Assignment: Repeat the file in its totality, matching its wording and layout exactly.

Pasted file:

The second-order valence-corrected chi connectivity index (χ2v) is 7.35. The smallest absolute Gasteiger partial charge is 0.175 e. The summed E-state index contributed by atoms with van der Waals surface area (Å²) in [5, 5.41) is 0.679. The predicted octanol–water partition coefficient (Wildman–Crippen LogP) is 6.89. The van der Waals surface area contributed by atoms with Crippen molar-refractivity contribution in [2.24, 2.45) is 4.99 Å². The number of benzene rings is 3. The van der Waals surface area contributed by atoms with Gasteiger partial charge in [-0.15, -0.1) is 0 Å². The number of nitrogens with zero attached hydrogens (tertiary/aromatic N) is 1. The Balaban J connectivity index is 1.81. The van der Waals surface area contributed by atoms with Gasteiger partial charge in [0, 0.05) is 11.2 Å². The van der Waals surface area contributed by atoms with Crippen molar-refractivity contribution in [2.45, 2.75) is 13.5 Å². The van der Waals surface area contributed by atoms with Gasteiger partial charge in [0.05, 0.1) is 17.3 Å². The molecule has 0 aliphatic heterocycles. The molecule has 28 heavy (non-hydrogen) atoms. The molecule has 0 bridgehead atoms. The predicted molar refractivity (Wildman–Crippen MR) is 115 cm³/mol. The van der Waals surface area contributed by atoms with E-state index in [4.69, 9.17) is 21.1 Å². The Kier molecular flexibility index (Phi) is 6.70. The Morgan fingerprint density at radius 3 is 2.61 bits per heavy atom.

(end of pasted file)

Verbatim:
The second-order valence-corrected chi connectivity index (χ2v) is 7.35. The smallest absolute Gasteiger partial charge is 0.175 e. The summed E-state index contributed by atoms with van der Waals surface area (Å²) in [5, 5.41) is 0.679. The predicted octanol–water partition coefficient (Wildman–Crippen LogP) is 6.89. The van der Waals surface area contributed by atoms with Crippen molar-refractivity contribution in [2.24, 2.45) is 4.99 Å². The number of benzene rings is 3. The van der Waals surface area contributed by atoms with Gasteiger partial charge in [-0.15, -0.1) is 0 Å². The number of nitrogens with zero attached hydrogens (tertiary/aromatic N) is 1. The Balaban J connectivity index is 1.81. The van der Waals surface area contributed by atoms with Gasteiger partial charge in [0, 0.05) is 11.2 Å². The van der Waals surface area contributed by atoms with Crippen molar-refractivity contribution in [2.45, 2.75) is 13.5 Å². The van der Waals surface area contributed by atoms with Gasteiger partial charge in [0.05, 0.1) is 17.3 Å². The molecule has 0 aliphatic heterocycles. The molecule has 28 heavy (non-hydrogen) atoms. The molecule has 0 bridgehead atoms. The predicted molar refractivity (Wildman–Crippen MR) is 115 cm³/mol. The van der Waals surface area contributed by atoms with E-state index in [4.69, 9.17) is 21.1 Å². The Kier molecular flexibility index (Phi) is 6.70. The Morgan fingerprint density at radius 3 is 2.61 bits per heavy atom.